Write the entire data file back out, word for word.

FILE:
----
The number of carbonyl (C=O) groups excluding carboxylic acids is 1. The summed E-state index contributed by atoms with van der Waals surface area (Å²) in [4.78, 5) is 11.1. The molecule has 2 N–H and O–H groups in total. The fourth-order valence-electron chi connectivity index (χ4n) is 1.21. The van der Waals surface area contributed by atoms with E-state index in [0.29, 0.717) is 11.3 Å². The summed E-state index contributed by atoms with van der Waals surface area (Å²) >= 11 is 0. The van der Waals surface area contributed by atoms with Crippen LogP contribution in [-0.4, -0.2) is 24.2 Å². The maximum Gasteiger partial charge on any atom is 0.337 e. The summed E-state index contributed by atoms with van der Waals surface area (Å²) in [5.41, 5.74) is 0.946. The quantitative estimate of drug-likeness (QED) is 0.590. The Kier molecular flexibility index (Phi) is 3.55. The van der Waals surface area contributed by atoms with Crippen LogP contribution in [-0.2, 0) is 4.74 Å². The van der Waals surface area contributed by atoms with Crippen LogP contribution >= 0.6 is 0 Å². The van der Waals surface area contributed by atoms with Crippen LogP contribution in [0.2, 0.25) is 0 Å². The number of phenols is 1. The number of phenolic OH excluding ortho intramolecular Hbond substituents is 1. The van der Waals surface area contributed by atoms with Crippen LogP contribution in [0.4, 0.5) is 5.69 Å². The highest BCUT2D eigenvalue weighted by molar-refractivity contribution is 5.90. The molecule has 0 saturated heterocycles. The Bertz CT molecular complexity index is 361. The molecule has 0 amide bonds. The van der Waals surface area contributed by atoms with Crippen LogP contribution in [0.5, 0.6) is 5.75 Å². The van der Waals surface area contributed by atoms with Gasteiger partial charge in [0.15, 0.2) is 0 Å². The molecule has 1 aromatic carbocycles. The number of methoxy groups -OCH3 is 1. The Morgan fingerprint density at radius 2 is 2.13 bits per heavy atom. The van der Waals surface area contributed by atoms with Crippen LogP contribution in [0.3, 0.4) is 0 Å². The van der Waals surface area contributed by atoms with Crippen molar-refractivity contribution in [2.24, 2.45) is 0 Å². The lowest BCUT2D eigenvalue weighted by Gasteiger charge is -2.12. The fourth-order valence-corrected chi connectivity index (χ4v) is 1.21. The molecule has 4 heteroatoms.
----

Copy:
The number of carbonyl (C=O) groups excluding carboxylic acids is 1. The summed E-state index contributed by atoms with van der Waals surface area (Å²) in [4.78, 5) is 11.1. The molecule has 2 N–H and O–H groups in total. The fourth-order valence-electron chi connectivity index (χ4n) is 1.21. The van der Waals surface area contributed by atoms with E-state index in [0.29, 0.717) is 11.3 Å². The summed E-state index contributed by atoms with van der Waals surface area (Å²) >= 11 is 0. The van der Waals surface area contributed by atoms with Crippen LogP contribution in [-0.4, -0.2) is 24.2 Å². The maximum Gasteiger partial charge on any atom is 0.337 e. The summed E-state index contributed by atoms with van der Waals surface area (Å²) in [5.41, 5.74) is 0.946. The quantitative estimate of drug-likeness (QED) is 0.590. The Kier molecular flexibility index (Phi) is 3.55. The van der Waals surface area contributed by atoms with Crippen LogP contribution in [-0.2, 0) is 4.74 Å². The van der Waals surface area contributed by atoms with Crippen LogP contribution >= 0.6 is 0 Å². The van der Waals surface area contributed by atoms with Crippen LogP contribution in [0.2, 0.25) is 0 Å². The number of phenols is 1. The number of phenolic OH excluding ortho intramolecular Hbond substituents is 1. The van der Waals surface area contributed by atoms with Crippen LogP contribution in [0.4, 0.5) is 5.69 Å². The highest BCUT2D eigenvalue weighted by molar-refractivity contribution is 5.90. The molecule has 0 saturated heterocycles. The Bertz CT molecular complexity index is 361. The molecule has 0 amide bonds. The van der Waals surface area contributed by atoms with Crippen LogP contribution in [0.5, 0.6) is 5.75 Å². The van der Waals surface area contributed by atoms with Gasteiger partial charge in [0.15, 0.2) is 0 Å². The molecule has 1 aromatic carbocycles. The number of methoxy groups -OCH3 is 1. The Morgan fingerprint density at radius 2 is 2.13 bits per heavy atom. The van der Waals surface area contributed by atoms with Crippen LogP contribution in [0.3, 0.4) is 0 Å². The van der Waals surface area contributed by atoms with Crippen molar-refractivity contribution in [2.24, 2.45) is 0 Å². The lowest BCUT2D eigenvalue weighted by Gasteiger charge is -2.12. The fourth-order valence-corrected chi connectivity index (χ4v) is 1.21. The molecule has 4 heteroatoms.